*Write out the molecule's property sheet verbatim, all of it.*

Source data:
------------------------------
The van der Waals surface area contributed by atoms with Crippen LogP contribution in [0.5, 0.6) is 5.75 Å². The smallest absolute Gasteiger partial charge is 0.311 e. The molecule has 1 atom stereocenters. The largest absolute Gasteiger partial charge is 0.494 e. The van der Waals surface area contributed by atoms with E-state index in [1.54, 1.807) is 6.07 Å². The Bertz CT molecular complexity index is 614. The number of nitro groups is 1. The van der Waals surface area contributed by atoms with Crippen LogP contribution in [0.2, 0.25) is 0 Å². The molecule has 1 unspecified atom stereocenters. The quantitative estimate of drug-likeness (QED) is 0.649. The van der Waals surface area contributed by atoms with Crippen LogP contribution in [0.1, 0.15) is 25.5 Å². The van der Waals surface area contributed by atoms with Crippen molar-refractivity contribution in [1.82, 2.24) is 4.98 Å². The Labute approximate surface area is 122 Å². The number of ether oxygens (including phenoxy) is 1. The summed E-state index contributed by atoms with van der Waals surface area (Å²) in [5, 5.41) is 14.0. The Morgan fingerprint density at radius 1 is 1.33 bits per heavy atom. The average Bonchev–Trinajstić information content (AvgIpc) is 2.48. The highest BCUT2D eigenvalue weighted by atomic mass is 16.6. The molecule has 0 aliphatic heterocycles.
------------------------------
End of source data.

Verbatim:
The van der Waals surface area contributed by atoms with Crippen LogP contribution in [0.5, 0.6) is 5.75 Å². The smallest absolute Gasteiger partial charge is 0.311 e. The molecule has 1 atom stereocenters. The largest absolute Gasteiger partial charge is 0.494 e. The van der Waals surface area contributed by atoms with E-state index in [1.54, 1.807) is 6.07 Å². The Bertz CT molecular complexity index is 614. The number of nitro groups is 1. The van der Waals surface area contributed by atoms with Crippen LogP contribution in [0.2, 0.25) is 0 Å². The molecule has 1 unspecified atom stereocenters. The quantitative estimate of drug-likeness (QED) is 0.649. The van der Waals surface area contributed by atoms with Crippen LogP contribution in [0.1, 0.15) is 25.5 Å². The van der Waals surface area contributed by atoms with Crippen molar-refractivity contribution in [1.82, 2.24) is 4.98 Å². The Labute approximate surface area is 122 Å². The number of ether oxygens (including phenoxy) is 1. The summed E-state index contributed by atoms with van der Waals surface area (Å²) in [5, 5.41) is 14.0. The Morgan fingerprint density at radius 1 is 1.33 bits per heavy atom. The average Bonchev–Trinajstić information content (AvgIpc) is 2.48. The highest BCUT2D eigenvalue weighted by atomic mass is 16.6. The molecule has 0 aliphatic heterocycles.